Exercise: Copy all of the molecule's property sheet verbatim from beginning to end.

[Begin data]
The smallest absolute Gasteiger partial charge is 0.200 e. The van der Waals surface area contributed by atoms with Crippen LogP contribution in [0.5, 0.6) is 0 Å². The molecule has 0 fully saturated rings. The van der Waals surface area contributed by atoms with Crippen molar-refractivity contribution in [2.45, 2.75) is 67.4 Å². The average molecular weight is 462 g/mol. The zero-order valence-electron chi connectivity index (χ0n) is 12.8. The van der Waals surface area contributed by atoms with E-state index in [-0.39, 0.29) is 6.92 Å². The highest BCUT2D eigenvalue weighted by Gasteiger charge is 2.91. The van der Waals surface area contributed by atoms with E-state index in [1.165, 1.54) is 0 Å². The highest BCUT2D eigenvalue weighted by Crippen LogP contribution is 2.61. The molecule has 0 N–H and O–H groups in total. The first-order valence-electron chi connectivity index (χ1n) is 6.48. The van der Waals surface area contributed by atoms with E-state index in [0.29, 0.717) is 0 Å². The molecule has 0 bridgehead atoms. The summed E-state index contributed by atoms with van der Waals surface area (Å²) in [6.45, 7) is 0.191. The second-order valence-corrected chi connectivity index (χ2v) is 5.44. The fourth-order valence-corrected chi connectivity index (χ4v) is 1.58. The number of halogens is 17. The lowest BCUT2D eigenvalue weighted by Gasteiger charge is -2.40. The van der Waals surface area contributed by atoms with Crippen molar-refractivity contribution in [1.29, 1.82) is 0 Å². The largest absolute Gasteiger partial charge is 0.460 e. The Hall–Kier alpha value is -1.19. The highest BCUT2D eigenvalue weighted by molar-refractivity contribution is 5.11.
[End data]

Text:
The smallest absolute Gasteiger partial charge is 0.200 e. The van der Waals surface area contributed by atoms with Crippen LogP contribution in [0.5, 0.6) is 0 Å². The molecule has 0 fully saturated rings. The van der Waals surface area contributed by atoms with Crippen molar-refractivity contribution in [2.45, 2.75) is 67.4 Å². The average molecular weight is 462 g/mol. The zero-order valence-electron chi connectivity index (χ0n) is 12.8. The van der Waals surface area contributed by atoms with E-state index in [-0.39, 0.29) is 6.92 Å². The highest BCUT2D eigenvalue weighted by Gasteiger charge is 2.91. The van der Waals surface area contributed by atoms with E-state index in [1.165, 1.54) is 0 Å². The highest BCUT2D eigenvalue weighted by Crippen LogP contribution is 2.61. The molecule has 0 N–H and O–H groups in total. The first-order valence-electron chi connectivity index (χ1n) is 6.48. The van der Waals surface area contributed by atoms with E-state index in [0.29, 0.717) is 0 Å². The molecule has 0 bridgehead atoms. The summed E-state index contributed by atoms with van der Waals surface area (Å²) in [6.45, 7) is 0.191. The second-order valence-corrected chi connectivity index (χ2v) is 5.44. The fourth-order valence-corrected chi connectivity index (χ4v) is 1.58. The number of halogens is 17. The lowest BCUT2D eigenvalue weighted by Gasteiger charge is -2.40. The van der Waals surface area contributed by atoms with Crippen molar-refractivity contribution in [1.29, 1.82) is 0 Å². The largest absolute Gasteiger partial charge is 0.460 e. The Hall–Kier alpha value is -1.19. The highest BCUT2D eigenvalue weighted by molar-refractivity contribution is 5.11.